Three states have been chosen to work with Credential Engine, a non-profit organization, as part of their strategic education, workforce, and economic development efforts. The organization recently announced partnerships with Kansas, Michigan, and Ohio to increase occupational credential transparency, develop credential literacy, improve alignment between credential offerings and outcomes, and better inform credentialing decisions by students, workers, and citizens.
President Trump on Wednesday, May 9, signed an executive order to benefit military spouses by enhancing employment opportunities at the federal government level and by promoting policies to improve occupational license portability and remove barriers for employment. Accompanying the executive order was a report by the Council of Economic Advisers on employment of military spouses. The report in part examines the effects associated with occupational licensing and observes: “Military spouses are more likely than other workers to be caught up in this country’s patchwork of occupational licensing laws, both because they are more likely to move across State lines and because they are disproportionately employed in occupations that require a license.”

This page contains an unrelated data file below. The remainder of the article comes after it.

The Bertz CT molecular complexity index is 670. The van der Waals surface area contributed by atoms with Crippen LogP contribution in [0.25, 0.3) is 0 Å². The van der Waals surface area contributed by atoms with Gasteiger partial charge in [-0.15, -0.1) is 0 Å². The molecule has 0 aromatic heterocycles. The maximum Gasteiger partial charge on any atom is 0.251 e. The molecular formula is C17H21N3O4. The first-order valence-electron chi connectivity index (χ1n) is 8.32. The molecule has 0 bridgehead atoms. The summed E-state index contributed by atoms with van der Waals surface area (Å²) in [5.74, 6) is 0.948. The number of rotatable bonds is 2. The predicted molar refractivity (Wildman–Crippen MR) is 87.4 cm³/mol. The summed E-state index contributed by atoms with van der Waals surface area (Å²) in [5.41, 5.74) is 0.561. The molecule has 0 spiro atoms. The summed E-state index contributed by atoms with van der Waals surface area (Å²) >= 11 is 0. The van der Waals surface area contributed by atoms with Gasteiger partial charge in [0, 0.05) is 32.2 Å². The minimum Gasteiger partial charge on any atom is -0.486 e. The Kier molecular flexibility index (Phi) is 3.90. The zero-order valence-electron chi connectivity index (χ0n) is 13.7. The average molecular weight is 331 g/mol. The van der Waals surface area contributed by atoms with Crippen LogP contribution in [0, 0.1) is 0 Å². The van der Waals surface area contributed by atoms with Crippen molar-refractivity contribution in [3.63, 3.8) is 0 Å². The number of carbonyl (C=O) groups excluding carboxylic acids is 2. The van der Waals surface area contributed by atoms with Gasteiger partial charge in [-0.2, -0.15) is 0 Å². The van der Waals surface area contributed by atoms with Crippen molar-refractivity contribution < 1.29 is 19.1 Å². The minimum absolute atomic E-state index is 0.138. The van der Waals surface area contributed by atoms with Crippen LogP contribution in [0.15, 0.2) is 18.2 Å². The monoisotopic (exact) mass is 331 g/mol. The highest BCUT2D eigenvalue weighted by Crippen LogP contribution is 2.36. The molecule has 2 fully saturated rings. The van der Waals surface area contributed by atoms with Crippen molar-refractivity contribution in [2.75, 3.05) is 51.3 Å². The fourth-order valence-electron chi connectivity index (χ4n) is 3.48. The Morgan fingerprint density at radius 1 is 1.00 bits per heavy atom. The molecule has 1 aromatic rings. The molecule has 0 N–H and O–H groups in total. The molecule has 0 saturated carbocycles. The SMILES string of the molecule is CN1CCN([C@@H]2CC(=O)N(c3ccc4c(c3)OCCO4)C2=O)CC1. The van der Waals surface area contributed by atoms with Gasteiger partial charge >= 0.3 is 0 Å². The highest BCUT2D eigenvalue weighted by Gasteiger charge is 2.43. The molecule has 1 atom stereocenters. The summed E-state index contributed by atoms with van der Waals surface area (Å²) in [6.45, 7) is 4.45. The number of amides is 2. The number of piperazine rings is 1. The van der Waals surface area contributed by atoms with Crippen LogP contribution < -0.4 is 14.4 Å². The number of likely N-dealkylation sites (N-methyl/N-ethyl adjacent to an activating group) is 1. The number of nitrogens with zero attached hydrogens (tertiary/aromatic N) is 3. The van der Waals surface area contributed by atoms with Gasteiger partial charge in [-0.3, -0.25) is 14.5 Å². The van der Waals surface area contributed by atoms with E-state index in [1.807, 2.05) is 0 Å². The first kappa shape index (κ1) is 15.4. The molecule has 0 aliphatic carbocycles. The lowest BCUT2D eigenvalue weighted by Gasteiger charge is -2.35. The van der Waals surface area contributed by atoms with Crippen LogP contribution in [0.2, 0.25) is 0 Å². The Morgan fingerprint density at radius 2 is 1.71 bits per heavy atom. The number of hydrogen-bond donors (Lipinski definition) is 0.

The state of Oklahoma’s Occupational Licensing Task Force undertook a year-long study of issues surrounding occupational licensing and issued this 2018 report with recommendations for state leadership.
Governor Asa Hutchinson appointed a 17-member Red Tape Reduction Working Group to examine occupational licensing in Arkansas and identify ways to reduce regulations without compromising the safety of consumers. After announcing formation of the Working Group in February, the governor in March added two more members: Daryl Bassett of the Department of Workforce Services and Brian Bowen, Deputy Attorney General for State Agencies at the Attorney General’s Office.